Saadé gets Macron to lead shipping’s new fuel quest

The president of France had an especially busy day yesterday. Prior to locking horns with Donald Trump over NATO matters in London, Emmanuel Macron was in Montpellier where he was asked to lead the world towards a greener form of maritime transport.

Macron was guest of honour at the French Maritime Economy Conference where Rodolphe Saadé, the chairman of CMA CGM, urged the French president to initiate an international coalition for the energy transition of the transportation sector in an urgent bid to find more competitive and less carbon-intensive energy sources.

On stage, Macron accepted to actively support this initiative, whose first forum could be held during the World Conservation Congress due to be held in Marseille in June next year.

The so-called Eco-Energetic Transition of the Maritime Sector project is being led by the French Maritime Cluster, the French Environment & Energy Management Agency, Bureau Veritas and CMA CGM. The aim is to carry out an inventory of available technologies and new developments in ship propulsion. The data collected will help guide and structure future work. To this end, the French Maritime Cluster has just signed with the Global Maritime Forum and the Getting to Zero Coalition to drive further decarbonisation efforts.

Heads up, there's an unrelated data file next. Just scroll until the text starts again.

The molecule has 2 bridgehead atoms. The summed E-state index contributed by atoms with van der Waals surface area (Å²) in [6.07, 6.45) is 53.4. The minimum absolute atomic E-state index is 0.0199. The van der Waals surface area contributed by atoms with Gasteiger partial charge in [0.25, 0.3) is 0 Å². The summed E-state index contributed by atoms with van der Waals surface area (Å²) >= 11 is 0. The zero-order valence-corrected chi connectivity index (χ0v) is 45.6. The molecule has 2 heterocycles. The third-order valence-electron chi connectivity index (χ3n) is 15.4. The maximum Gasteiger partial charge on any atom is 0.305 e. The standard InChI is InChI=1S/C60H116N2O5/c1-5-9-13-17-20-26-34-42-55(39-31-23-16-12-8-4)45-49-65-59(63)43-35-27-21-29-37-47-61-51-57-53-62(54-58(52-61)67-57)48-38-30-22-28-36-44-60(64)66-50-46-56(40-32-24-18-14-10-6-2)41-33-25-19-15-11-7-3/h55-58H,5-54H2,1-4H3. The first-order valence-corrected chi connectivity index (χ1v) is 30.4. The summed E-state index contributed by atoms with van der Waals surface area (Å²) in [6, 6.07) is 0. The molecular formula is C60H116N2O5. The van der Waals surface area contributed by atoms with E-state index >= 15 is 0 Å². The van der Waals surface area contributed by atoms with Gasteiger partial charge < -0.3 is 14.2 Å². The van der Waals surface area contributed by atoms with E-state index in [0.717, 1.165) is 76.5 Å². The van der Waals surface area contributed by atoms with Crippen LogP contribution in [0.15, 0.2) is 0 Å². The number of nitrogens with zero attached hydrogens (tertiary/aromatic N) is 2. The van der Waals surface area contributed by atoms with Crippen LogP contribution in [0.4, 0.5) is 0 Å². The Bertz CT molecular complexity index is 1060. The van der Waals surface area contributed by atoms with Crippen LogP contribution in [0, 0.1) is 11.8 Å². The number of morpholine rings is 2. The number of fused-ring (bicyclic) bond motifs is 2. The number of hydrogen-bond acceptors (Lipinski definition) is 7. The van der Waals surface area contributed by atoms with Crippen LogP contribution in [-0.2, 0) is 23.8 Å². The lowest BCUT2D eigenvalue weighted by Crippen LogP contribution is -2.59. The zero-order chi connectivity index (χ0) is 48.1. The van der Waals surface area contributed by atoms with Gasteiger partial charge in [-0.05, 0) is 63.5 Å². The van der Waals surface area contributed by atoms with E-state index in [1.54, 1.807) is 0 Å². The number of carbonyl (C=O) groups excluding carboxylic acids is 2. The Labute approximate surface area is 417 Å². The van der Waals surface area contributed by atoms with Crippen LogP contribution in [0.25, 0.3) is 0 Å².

“With the support of the French president, France will launch a major global coalition for the energy of tomorrow,” Saadé said.

Macron has stepped up his interest in green shipping matters markedly this year, becoming a high profile supporter of slow steaming regulations, something he brought up again yesterday.

At the same event in Montpellier yesterday, CMA CGM’s Saadé also announced the choice of Marseille-Fos as its LNG bunkering hub in the Mediterranean. The French liner is the most invested among all container lines in LNG propulsion.

Sam Chambers

Starting out with the Informa Group in 2000 in Hong Kong, Sam Chambers became editor of Maritime Asia magazine as well as East Asia Editor for the world’s oldest newspaper, Lloyd’s List. In 2005 he pursued a freelance career and wrote for a variety of titles including taking on the role of Asia Editor at Seatrade magazine and China correspondent for Supply Chain Asia. His work has also appeared in The Economist, The New York Times, The Sunday Times and The International Herald Tribune.
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